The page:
Vegan parent complains about Lymington school's pigs
Four pigs being reared for meat at a rural school have been sent back to their original owner after a vegan parent complained.
Priestlands School has kept animals at its site in Lymington, Hampshire, to teach pupils about farming for the past 10 years.
However, a petition calling for them to be saved had been signed more than 41,000 times by Tuesday afternoon.
The school said it had always been "open" about the purpose of the pigs.
Animal rights campaigner Ed Winter, who launched the petition, said a vegan parent had contacted him after "begging" the school to send the pigs to a sanctuary.
He said: "In 2018 we should be teaching children compassion towards animals.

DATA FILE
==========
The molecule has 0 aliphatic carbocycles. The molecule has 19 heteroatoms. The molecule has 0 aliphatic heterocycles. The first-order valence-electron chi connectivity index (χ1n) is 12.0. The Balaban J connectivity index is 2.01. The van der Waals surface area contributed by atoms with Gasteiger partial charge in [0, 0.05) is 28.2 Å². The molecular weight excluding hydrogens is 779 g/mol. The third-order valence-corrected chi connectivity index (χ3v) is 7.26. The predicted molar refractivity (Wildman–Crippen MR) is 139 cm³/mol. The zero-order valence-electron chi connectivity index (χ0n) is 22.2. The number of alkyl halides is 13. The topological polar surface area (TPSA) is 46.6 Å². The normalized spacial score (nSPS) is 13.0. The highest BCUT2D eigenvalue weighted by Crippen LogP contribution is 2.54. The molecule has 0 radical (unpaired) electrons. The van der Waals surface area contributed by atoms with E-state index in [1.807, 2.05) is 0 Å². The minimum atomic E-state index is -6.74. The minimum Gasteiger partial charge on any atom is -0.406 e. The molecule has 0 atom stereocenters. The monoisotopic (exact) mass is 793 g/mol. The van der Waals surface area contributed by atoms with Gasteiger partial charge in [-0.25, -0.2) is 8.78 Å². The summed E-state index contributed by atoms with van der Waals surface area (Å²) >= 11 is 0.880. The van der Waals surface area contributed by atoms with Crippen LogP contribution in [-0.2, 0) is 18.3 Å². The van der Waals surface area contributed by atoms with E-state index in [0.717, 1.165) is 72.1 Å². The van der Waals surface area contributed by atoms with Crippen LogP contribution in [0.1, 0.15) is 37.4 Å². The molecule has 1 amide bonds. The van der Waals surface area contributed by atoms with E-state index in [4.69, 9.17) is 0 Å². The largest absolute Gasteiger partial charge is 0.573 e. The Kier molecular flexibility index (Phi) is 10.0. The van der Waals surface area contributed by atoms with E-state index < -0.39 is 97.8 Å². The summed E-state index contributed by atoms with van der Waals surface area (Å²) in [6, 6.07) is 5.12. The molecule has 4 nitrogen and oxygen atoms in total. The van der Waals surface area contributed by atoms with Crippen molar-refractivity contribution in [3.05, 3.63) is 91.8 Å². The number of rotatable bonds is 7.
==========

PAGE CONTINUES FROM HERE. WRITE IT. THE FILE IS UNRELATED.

"The school has made students and parents uncomfortable, by discriminating against their beliefs by condemning these pigs to death."
He added that the pupils have "never had a say in the matter" and claimed they were not being given "an objective education with both sides of the story".
Head teacher Chris Willsher said the secondary school decided to send the pigs back to the farmer who gifted them following the complaint and before the petition was launched.
He said pigs had been "well cared for" in a walled garden since 2008, and that it was made clear to students that they would be slaughtered and were "not pets".
"Indeed they are sold as Priestland's Porkers to staff, to the local community through butcher's shops and are served in the canteen with students knowing very clearly that they are sausages made from our pigs," he added.
Mr Willsher said sending the pigs back to the farm would allow time for a consultation on the future of the school's policy, and that he respected the views of vegans.
"We are not campaigning for meat eating, we are simply wanting children to learn about where their food comes from," he added.